Whenever my family and I came home after a trip, we would immediately go to a Korean restaurant offering Korean ox bone soup. There was just something so comforting about having a piping hot bowl of bone soup. This soup is simmered over a long period of time and served with rice, spicy kimchi, scallions, and salt. Although I always eat this at restaurants, I decided to take on the challenge and prepare it at home. It can't be that hard, right?
Korean Ox Bone Soup
- 2 ½ lb ox leg bones
- 2 lb beef flank brisket, or round
- 3 ½ quarts water
- 1 large onion peeled, kept whole
- 4 garlic cloves
- Japanese somen optional
- green onions for garnish
- salt to taste
- Soak the ox leg bones and the beef flank, brisket, or round in cold water for 20 minutes. Drain and rinse off any bone chips.
- Meanwhile, bring a large pot of about 3 ½ quarts of water to a hard boil. Put the bones and beef carefully into the water. Bring back to a boil and continue to cook on high heat for 10 minutes, uncovered. Drain the pot, throwing away the dirty water but reserving the bones and beef. Rinse the beef and bones in cold water and drain. Clean the pot, rinsing off the fat and scum.
- Using the same pot, fill it with 3 ½ quarts of water. Add the bones, beef, whole onion, and whole garlic cloves. Bring the pot to a boil over high heat, covered. Once the broth reaches a boil, about 25 minutes later, reduce the heat to low and continue to simmer the broth for 3 hours.
- Remove the beef flank from the soup and let cool. Add more water to the pot as it will have reduced. Bring back to a boil, then simmer for another 3 hours.
- Add more water to the pot and bring back to a boil. Simmer again for another 3 hours. Continue to cook the broth, adding water every 3 hours if needed, until the soup has achieved a white, milky color. Once the soup is ready, cool and chill overnight in the refrigerator.
- Remove the soup from the refrigerator and skim off the hardened fat on top. Bring back to heat.
- Slice the beef across the grain, about ⅛ inch thick. Add back to the soup to reheat.
- If serving with noodles, cook the somen according to the directions on the package. Drain.
- To serve, portion the noodles among 6 bowls. Ladle the soup with the beef per bowl. Serve with green onions, salt, pepper, kimchi, and rice. Allow the guests to season their own soup according to their taste.
**Helpful tips and common mistakes
Korean ox bone soup, also known as seolleongtang, takes hours and hours to cook. Don't worry! Your most important job is just to wait.
There are, however, several steps you have to take before the bones can simmer. We want to remove all the impurities from the bones to have a clean-tasting broth. The first step is to soak the bones in cold water for 20 minutes. The fat will rise to the top and the blood will slowly trickle out.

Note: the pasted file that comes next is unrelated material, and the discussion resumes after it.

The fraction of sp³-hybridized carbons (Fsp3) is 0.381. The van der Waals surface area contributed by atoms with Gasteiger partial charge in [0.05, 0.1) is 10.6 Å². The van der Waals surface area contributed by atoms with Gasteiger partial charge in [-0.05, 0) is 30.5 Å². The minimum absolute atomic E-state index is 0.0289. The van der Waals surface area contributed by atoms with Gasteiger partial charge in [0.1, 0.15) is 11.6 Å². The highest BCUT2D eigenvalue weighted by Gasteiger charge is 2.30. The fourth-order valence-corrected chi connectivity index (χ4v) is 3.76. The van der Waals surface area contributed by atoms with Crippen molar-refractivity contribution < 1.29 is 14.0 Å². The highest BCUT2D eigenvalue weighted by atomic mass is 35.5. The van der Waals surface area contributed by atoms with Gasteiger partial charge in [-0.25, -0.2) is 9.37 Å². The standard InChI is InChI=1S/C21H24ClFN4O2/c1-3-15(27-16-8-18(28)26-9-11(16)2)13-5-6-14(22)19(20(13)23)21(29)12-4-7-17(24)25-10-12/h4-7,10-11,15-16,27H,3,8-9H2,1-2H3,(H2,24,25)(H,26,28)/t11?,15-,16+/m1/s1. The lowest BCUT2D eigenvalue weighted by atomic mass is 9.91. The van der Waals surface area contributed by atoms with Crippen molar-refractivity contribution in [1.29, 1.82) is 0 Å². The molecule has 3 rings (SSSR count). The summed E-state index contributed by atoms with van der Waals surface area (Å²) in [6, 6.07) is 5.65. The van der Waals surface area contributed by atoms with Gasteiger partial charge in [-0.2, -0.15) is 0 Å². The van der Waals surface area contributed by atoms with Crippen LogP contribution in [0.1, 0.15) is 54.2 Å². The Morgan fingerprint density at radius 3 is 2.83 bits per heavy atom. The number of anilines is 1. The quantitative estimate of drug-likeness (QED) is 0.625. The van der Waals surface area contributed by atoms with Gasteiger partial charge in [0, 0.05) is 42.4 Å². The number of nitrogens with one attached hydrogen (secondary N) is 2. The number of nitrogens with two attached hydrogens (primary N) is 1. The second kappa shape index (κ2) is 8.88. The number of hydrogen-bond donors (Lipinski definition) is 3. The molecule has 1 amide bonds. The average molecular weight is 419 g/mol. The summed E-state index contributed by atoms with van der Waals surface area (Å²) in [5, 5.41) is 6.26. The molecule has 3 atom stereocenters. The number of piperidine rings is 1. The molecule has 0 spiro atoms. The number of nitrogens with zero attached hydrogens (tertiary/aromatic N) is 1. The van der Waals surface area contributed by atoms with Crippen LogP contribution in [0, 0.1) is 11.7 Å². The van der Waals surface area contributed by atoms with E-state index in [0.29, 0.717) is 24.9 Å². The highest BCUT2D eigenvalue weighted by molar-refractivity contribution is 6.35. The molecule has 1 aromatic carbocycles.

Give the bones a good rinse and place them in a pot with clean water. The next step is the initial boiling in which the bones are boiled in water for 10 minutes. You want to get rid of all that scum so give the bones another good wash.
Now it's finally time to cook the soup. Simmer the bones with clean water, beef, onion, and garlic. After three hours you can see the soup developing color. Remove the beef flank and continue to cook the bones.
If your soup starts to reduce too quickly, simply add more water. I didn't say exactly how long the soup cooks for because this can vary depending on how high your heat is. Ideally, you want the soup to be barely simmering. It can take anywhere from 12 hours to 24 hours - yes 24 hours! As soon as the Korean ox bone soup achieves the milky white color, it's ready.
Chill the soup, allowing the fat to harden. Skim the fat and reheat the soup.
At this point, you can serve the soup just as is or cook somen noodles to add to the soup. Traditionally this soup is served with the condiments on the side along with the seasonings. If you want the true Korean experience, serve the ox bone soup with kkakdugi, a spicy Korean radish, kimchi, scallions, and sea salt.
After many, many hours, I'm proud to say my Korean ox bone soup came out just right! Simple with only a few ingredients, this soup is able to achieve great flavors. Good thing I made a large batch to last me the entire week!
For more Asian soup inspiration check out this Asian style tomato soup with udon noodles!